October 18, 2005

Mid- and Small-Cap Funds Still Lag Indexes Through Third Quarter

Actively managed mid- and small-cap mutual funds continued to underperform their relative Standard & Poor's benchmarks through the first nine months of 2005, where as most large-cap portfolios finished ahead of their respective indices, according to data from Standard & Poor's Indices Versus Active Funds (SPIVA) Scorecard.

The SPIVA data showed that 55.8% of large-cap funds beat the S&P 500 Index through the first three quarters of the year. By contrast, the S&P MidCap 400 Index outperformed 72.1% of mid-cap funds, which means that only 27.9% of mid-cap portfolios beat their bogeys. Also, the S&P SmallCap 600 Index outpaced 72.3% of small-cap funds during the the first three quarters of 2005.

"In 2005, energy, utilities and real estate issues led market returns," says Rosanne Pane, Mutual Fund Strategist at Standard & Poor's. "Actively managed large-cap funds benefited from their overweight in those segments relative to the S&P 500."

The SPIVA report also found longer-term results continue to highlight the superiority of indices over actively-managed funds. Over the past three years, the S&P 500 has outperformed 69.4% of large-cap funds, the S&P MidCap 400 has beaten 69.1% of mid-cap funds, and the S&P SmallCap 600 did better than 71.7% of small-cap funds.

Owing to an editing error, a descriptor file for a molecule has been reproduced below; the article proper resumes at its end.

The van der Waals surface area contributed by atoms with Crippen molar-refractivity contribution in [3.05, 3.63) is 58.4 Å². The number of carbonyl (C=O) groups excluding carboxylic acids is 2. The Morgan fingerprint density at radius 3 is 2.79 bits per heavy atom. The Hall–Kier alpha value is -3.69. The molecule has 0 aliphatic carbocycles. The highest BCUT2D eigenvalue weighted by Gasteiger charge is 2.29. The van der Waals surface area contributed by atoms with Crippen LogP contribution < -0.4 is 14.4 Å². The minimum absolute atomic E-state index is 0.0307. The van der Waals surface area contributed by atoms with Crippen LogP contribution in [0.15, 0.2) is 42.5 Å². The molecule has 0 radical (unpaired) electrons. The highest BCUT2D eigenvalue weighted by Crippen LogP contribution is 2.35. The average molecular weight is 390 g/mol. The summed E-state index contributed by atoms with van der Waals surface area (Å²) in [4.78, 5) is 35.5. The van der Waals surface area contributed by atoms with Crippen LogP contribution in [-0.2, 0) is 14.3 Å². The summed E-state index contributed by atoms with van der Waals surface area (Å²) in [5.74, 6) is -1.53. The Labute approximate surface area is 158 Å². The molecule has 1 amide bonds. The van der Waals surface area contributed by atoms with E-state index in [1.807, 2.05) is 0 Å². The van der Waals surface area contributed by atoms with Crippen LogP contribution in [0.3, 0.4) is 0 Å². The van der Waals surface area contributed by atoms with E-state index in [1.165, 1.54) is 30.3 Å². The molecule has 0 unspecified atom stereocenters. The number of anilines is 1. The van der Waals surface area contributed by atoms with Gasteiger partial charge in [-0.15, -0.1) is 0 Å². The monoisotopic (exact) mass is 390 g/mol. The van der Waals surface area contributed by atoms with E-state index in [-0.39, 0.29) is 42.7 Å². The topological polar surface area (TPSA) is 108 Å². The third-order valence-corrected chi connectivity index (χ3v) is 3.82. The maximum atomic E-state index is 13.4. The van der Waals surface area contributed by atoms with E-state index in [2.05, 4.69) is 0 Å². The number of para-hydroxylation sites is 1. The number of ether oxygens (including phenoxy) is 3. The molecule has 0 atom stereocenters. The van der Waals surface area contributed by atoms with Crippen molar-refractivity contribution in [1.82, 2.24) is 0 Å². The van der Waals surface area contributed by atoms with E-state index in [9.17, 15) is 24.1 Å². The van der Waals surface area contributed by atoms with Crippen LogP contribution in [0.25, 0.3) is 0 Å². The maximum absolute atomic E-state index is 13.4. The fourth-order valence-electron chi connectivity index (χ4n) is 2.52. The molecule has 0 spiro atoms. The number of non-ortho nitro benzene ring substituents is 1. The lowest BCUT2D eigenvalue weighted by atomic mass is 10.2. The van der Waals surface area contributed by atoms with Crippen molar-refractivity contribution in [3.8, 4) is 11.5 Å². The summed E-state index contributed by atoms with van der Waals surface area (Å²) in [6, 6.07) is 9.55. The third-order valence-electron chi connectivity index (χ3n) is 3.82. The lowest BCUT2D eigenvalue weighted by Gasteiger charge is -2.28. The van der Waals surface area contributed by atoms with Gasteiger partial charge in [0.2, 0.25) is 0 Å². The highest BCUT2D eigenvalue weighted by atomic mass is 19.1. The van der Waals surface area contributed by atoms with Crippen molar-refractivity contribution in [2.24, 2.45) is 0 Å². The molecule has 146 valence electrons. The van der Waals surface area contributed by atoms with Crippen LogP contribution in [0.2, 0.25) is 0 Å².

Over the past five years, the S&P 500 has outperformed 63.6% of large-cap funds, the S&P MidCap 400 outpaced 77.5% of mid-cap funds, and the S&P SmallCap 600 beat 75.1% of small-cap funds.

"Over longer time horizons, we continue to observe indices outperforming a majority of active funds across most style boxes," says Srikant Dash, Index Strategist at Standard & Poor's. "We typically see indices beating at least 60% of active managers over five year horizons."

The report also revealed that so far in 2005, sector funds outperformed indices in six out of eight sectors. Utilities and REITS represented the two sectors in which most actively-managed portfolios fared poorly against their benchmarks.

Pane noted that "active sector funds were helped by their ability to invest globally, including investments in emerging markets." The complete third quarter 2005 SPIVA scorecard is available at www.spiva.standardandpoors.com.

Percentage of Active Funds Outperformed by Relative Benchmark*

Fund Category Comparison Index

Third Quarter 2005

Year-to-Date 2005

One-Year

Three-Year

Five-Year

All Domestic Funds S&P SuperComposite 1500

35.8

42.5

38.3

56.5

59.0

All Large-Cap Funds S&P 500

43.3

44.2

45.6

69.4

63.6

All Mid-Cap Funds S&P MidCap 400

41.4

72.1

67.9

69.1

77.5

All Small-Cap Funds S&P SmallCap 600

52.1

72.3

68.6

71.7

75.1

Large-Cap Growth Funds S&P/BARRA 500 Growth

39.7

43.1

37.5

50.9

71.1

Large-Cap Blend Funds S&P 500

40.5

42.7

46.0

76.9

68.7

Large-Cap Value Funds S&P/BARRA Value

50.8

46.8

53.6

84.5

43.9

Mid-Cap Growth Funds S&P/BARRA MidCap 400 Growth

22.3

66.0

53.1

51.8

78.5

Mid-Cap Blend Funds S&P MidCap 400

56.3

69.0

72.4

63.9

75.7

Mid-Cap Value Funds S&P/BARRA MidCap 400 Value

65.5

76.9

80.9

90.1

86.1

Small-Cap Growth Funds S&P/BARRA 600 SmallCap Growth

65.4

83.0

83.9

78.0

93.5

Small-Cap Blend Funds S&P SmallCap 600

55.3

71.3

65.7

73.8

76.6

Small-Cap Value Funds S&P/BARRA 600 SmallCap Value

35.6

51.3

47.9

61.5

57.1

All-Cap Growth Funds S&P SuperComposite 1500

22.3

37.5

30.3

53.2

50.0

All-Cap Value Funds S&P SuperComposite 1500

38.8

41.8

40.6

37.0

9.1

*For period ending Sept. 30, 2005.

Source: Standard & Poor's.

Contact Bob Keane with questions or comments at:" bkeane@investmentadvisor.com.
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